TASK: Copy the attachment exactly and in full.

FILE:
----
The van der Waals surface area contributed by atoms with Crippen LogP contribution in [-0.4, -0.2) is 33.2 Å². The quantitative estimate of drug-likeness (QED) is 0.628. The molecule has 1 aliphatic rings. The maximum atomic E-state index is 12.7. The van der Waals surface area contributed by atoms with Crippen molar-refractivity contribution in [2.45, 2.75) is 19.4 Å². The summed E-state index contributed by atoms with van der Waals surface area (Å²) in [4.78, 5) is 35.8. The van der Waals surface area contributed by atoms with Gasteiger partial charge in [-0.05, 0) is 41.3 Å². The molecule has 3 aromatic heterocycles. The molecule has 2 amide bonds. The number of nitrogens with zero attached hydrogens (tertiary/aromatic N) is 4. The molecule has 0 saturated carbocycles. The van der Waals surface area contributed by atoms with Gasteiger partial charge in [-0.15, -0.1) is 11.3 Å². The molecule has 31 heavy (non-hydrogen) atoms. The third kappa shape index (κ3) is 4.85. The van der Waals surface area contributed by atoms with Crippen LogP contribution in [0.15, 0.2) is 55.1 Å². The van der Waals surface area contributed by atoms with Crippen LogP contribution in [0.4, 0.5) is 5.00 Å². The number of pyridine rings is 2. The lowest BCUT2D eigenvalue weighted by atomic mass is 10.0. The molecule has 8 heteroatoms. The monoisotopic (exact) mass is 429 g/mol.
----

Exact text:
The van der Waals surface area contributed by atoms with Crippen LogP contribution in [-0.4, -0.2) is 33.2 Å². The quantitative estimate of drug-likeness (QED) is 0.628. The molecule has 1 aliphatic rings. The maximum atomic E-state index is 12.7. The van der Waals surface area contributed by atoms with Crippen molar-refractivity contribution in [2.45, 2.75) is 19.4 Å². The summed E-state index contributed by atoms with van der Waals surface area (Å²) in [4.78, 5) is 35.8. The van der Waals surface area contributed by atoms with Gasteiger partial charge in [-0.05, 0) is 41.3 Å². The molecule has 3 aromatic heterocycles. The molecule has 2 amide bonds. The number of nitrogens with zero attached hydrogens (tertiary/aromatic N) is 4. The molecule has 0 saturated carbocycles. The van der Waals surface area contributed by atoms with Gasteiger partial charge in [-0.15, -0.1) is 11.3 Å². The molecule has 31 heavy (non-hydrogen) atoms. The third kappa shape index (κ3) is 4.85. The van der Waals surface area contributed by atoms with Crippen LogP contribution in [0.15, 0.2) is 55.1 Å². The van der Waals surface area contributed by atoms with Crippen LogP contribution in [0.4, 0.5) is 5.00 Å². The number of pyridine rings is 2. The lowest BCUT2D eigenvalue weighted by atomic mass is 10.0. The molecule has 8 heteroatoms. The monoisotopic (exact) mass is 429 g/mol.